Before going further, some vocabulary is necessary. A primate is a mammal of the order Primates (logically enough), mostly arboreal, ranging in size from lemurs to gorillas, and including, among others, monkeys, chimpanzees, gibbons and man. Hominins are species on the main human twig of the bush of evolution, members of the family Hominidae.[ref]Wikipedia lists six classifications for humans beneath the family Hominidae: subfamily Homininae, tribe Homini, subtribe Hominina, genus Homo, species, H. Sapiens, subspecies H. s. sapiens. Who can possibly remember and distinguish those three different endings for homini – ai,i and a?[/ref] Members of the chimpanzee twig are called panins.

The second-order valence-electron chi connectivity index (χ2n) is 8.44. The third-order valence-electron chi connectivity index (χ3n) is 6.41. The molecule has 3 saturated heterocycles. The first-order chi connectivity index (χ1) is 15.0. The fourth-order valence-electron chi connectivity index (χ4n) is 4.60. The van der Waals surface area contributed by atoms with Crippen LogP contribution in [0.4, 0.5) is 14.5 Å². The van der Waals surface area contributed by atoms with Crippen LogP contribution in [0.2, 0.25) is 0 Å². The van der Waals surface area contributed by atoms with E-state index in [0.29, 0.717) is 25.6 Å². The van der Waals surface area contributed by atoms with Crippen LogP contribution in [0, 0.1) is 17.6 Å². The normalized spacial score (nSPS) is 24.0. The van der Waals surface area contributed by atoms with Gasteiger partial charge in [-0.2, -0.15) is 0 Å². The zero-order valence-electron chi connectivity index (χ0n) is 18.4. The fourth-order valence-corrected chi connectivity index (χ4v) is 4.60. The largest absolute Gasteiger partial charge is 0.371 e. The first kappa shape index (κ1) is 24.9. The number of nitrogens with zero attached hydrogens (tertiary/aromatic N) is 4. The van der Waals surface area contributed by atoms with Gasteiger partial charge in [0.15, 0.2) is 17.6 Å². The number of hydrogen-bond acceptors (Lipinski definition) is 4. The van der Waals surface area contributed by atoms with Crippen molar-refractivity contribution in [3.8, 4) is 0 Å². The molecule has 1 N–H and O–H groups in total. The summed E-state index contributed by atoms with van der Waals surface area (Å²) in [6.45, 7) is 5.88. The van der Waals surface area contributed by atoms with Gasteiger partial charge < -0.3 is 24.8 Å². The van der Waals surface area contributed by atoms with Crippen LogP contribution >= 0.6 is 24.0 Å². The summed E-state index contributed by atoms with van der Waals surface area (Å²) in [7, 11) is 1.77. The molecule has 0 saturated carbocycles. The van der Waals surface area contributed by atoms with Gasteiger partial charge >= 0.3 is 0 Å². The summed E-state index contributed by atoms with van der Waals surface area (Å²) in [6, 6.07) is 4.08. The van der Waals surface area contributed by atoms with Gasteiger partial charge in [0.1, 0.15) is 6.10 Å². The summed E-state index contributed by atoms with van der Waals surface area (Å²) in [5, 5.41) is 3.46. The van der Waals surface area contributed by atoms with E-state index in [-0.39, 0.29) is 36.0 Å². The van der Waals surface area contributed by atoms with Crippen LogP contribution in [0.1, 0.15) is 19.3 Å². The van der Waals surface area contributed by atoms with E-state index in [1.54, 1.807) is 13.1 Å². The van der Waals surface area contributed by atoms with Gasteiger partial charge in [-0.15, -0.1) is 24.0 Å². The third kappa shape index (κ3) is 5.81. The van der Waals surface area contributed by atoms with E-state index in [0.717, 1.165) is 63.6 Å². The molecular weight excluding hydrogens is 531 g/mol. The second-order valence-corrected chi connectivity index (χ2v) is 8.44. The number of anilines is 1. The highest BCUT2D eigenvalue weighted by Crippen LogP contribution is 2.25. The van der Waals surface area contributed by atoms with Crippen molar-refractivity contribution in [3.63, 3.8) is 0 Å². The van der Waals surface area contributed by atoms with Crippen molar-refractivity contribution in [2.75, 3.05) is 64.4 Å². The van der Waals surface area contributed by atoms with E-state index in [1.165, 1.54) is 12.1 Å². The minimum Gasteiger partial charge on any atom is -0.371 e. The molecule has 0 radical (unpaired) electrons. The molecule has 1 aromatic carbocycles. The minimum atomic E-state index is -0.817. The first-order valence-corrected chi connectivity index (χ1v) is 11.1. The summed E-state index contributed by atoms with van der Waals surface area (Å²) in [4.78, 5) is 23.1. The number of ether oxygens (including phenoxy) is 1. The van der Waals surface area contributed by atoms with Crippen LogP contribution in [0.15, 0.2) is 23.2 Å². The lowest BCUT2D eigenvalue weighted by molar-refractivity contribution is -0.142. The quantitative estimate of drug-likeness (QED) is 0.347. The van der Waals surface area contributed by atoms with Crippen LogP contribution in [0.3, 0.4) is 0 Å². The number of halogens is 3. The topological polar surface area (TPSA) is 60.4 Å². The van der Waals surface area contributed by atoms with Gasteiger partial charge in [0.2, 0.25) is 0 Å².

There are some points of which we are quite certain:
- Man has evolved from some creature which was the common ancestor of both man and the chimpanzee, which genetic analysis shows to be the current species closest to us.
- Among all the forms of primates which have preceded modern man, it is difficult to distinguish a unique, linear sequence of forms, each one evolved from the one before. Nevertheless, overall changes show clearly that evolution has taken place.
- The genetic notion of “molecular clocks” indicates that hominin evolution has taken place for up to 7 million years, often during periods of extreme climate change (shown in a later figure) which some species survived better than others.[ref]The so-called genetic clock calculates duration based on the number of genetic changes taken place multiplied by an approximate time per change.[/ref]